Renewable hydrogen is here to stay

Foton BJ6123FCEVCH-1 fuel cell bus in Beijing, China.

Renewable hydrogen started as an alternative to renewable energy curtailments, specifically in regions like California, where there is so much solar energy produced during the day that it is essentially free and can be used to create hydrogen. Recent announcements from Microsoft, a technology company, and NextEra Energy, a renewable energy company, indicate an eagerness to learn and gain operational experience from owning a hydrogen plant.

In addition to utility applications, the heavy-duty truck industry is looking at hydrogen for long hauls. We expect hydrogen viability as a fuel primarily for more extended range and heavy truck transportation to increase because we see a decrease in hydrogen production costs and an increase in electrolyzer production capacity from major manufacturers such as NEL.

Why is hydrogen in the news?

If we step back and look at why hydrogen is in the news, we see that big technology companies like Microsoft have announced plans to test hydrogen fuel cells for backup power at their data centers. And one reason for Microsoft to venture into hydrogen is in order to have an alternative source of clean energy other than wind and solar. After entering into Power Purchase Agreements (PPA) with renewables, Microsoft is looking to test other technologies to provide a little bit of optionality for their backup power needs at its data centers.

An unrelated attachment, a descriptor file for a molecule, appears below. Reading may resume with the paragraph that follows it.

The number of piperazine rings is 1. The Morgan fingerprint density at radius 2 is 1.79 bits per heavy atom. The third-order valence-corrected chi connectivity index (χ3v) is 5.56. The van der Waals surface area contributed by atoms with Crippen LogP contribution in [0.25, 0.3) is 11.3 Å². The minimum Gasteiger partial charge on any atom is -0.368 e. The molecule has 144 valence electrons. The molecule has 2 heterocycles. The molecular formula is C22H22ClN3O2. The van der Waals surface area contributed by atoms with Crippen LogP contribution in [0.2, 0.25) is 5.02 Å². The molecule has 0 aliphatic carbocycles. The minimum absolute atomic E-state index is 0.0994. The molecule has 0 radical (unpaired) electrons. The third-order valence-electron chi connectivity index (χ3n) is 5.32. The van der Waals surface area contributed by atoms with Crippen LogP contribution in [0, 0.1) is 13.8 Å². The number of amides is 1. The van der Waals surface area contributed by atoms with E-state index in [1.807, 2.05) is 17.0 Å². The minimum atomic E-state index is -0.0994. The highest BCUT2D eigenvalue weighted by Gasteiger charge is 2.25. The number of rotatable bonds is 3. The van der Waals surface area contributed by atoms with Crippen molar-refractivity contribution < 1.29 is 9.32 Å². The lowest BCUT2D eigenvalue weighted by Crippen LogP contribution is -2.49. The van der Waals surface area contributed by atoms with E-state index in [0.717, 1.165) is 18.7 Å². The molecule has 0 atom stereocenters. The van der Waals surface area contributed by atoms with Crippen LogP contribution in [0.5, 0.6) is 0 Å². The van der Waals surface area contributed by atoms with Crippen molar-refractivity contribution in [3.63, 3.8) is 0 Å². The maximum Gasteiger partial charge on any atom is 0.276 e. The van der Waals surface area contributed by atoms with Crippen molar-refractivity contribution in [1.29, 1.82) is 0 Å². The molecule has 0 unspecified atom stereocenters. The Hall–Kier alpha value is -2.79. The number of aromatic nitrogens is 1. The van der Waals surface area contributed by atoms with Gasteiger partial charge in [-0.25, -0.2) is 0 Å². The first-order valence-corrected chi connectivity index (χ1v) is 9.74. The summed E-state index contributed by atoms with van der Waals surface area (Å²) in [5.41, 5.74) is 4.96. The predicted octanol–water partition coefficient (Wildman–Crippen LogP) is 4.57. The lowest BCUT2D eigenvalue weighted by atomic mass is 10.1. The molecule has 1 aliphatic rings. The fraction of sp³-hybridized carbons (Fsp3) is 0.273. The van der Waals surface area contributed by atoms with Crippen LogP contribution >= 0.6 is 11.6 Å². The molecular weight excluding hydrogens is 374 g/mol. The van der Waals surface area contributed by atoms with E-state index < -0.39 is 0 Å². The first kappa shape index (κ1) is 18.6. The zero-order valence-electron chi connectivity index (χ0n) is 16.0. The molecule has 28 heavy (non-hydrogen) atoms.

There is also an example in the utility space with the NextEra Energy in Florida announcing that it plans to build its first green hydrogen power plant in Florida, and is spending almost $65 million on a 20-MW electrolyzer pilot plant in Florida Power and Light (FPL) service area. So, the key takeaway here is that utilities also want to gain operational experience operating hydrogen power plants, and they’re going to learn from that experience before spending more money in hydrogen technology.

How is hydrogen generated?

Headlines about hydrogen beg the question – how is hydrogen generated, and where is it used? If we want to learn about where hydrogen is generated, we first need to understand the process of electrolysis, which is splitting water by Direct Current (DC). In renewable energy, DC electricity is generated from PV solar, for example, and then DC is converted into alternating current (AC) by the inverter. We consume AC electricity at home.

The cleanest way to produce hydrogen is by splitting water into hydrogen and oxygen using sunlight. Once water is split, the generated hydrogen is stored in fuel cells to generate electricity. There are 500 MWs of fuel cell power in 40 US states, according to the Department of Energy (DOE). Fuel Cell Vehicles (FCVs) are also available in the market, with examples like Toyota Mirai. More than 7,500 FCVs on the road in the US.

Increase in US renewable energy – Initial business case for hydrogen

The initial business case for hydrogen came from renewables. Since 2008, US renewable electricity generation has more than doubled, and right now, the entire US has roughly 20% of its energy from renewable electricity. Conventional wisdom says this renewable generation is going to increase in the next decade.